When 150 academics signed a letter this month to complain that the Government wasn’t doing enough to address climate change, my first reaction was to think ‘how predictable’.
Complaining to the Government is such a well-trodden path for academics. Talk about virtue signalling.
But then I hear you ask, ‘what have you done, Heeringa?’
I can’t claim ignorance, that’s for sure. The gap between what we know and what we do is embarrassingly wide. To paraphrase Elliot: between the report and action falls the shadow.
Two reports recently should have caused us all to stop, drop and roll in sack cloth and ashes.
The October IPCC Report revealed in exhaustive detail that we have only 12 years left to keep global warming below 1.5C. Beyond that, even a half-a-degree rise will significantly worsen the risks of drought, floods, extreme heat and poverty for hundreds of millions of people. Even at 1.5C we face more extreme weather, sea level rise and ocean acidification, with detrimental effects on wildlife, crops, water availability and human health.
A second report by the World Wild Life Fund reports that humans have wiped out 60 per cent of mammals, birds, fish and reptiles since 1970. The trend is likely to continue and wildlife annihilation is now an emergency that threatens our own civilisation.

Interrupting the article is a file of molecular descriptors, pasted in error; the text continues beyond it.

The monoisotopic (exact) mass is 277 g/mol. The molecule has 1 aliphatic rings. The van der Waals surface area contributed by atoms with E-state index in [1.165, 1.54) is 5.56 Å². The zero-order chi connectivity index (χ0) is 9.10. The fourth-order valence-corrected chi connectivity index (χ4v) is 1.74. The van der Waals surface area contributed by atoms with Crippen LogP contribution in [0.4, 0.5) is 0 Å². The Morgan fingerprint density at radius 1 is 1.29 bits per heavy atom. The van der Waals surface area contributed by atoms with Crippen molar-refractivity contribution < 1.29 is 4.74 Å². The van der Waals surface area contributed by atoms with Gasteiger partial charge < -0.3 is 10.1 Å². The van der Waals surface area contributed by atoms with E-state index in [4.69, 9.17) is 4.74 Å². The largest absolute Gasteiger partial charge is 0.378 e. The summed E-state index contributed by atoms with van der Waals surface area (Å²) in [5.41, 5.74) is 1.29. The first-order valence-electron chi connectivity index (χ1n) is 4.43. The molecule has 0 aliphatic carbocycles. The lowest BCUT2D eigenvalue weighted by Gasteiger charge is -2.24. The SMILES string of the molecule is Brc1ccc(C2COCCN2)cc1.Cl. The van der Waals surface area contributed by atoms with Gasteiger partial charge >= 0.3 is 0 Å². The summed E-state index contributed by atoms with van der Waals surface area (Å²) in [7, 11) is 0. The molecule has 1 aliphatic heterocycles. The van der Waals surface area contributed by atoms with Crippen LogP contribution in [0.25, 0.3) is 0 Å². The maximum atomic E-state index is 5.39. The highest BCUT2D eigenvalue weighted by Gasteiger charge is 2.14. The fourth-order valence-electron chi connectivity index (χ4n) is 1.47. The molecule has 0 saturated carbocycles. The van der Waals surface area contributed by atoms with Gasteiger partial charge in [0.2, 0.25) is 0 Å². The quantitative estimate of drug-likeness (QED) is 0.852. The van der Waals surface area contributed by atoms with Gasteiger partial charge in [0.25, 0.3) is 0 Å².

“We are sleepwalking towards the edge of a cliff,” said Mike Barrett, executive director of science and conservation at WWF. “If there was a 60 per cent decline in the human population, that would be equivalent to emptying North America, South America, Africa, Europe, China and Oceania. That is the scale of what we have done.”
Just let that sink in for a second. 60 per cent! In just 30-odd years! It fills you with indescribable guilt and rage, right?
Maybe. Like most people, I read the summary of both those reports, felt sad, started recycling my Gladwrap, and then went back to business as usual.
Why? Why am I (and I’d guess you) so unable to deal with the bleeding obvious: we’re on the cusp of an ecological catastrophe that will harm our lives and the lives of our children for generations.
There’s a communications conundrum to untangle in this. As a comms advisor, I should be able to figure it out.
There are many psychological explanations for humans’ startling capacity to ignore doom. Jared McDaimond’s thesis would be a good place to start. But as a storyteller, I find this one intriguing: climate change has no elegant narrative. There are no easy villains or heroes and no clear solutions. Everyone’s complicit, everyone’s a victim, everyone’s the solution.
And when it’s for everyone, it’s for no one.
Climate change is a crappy story.
I agree with this guy: “Climate change is a double-blind: everyone’s emissions go into the same atmosphere and no one knows in advance who exactly will suffer. Burning fossil fuels isn’t a victimless crime, but it’s not instinctively obvious who the culprits and the victims are.”
If we are to galvanise consumers and voters in more than virtue signalling, climate change and biodiversity need a better story.
Do you know of one?
Vincent Heeringa is an executive director at Anthem. Find him on Twitter at @vheeringa.
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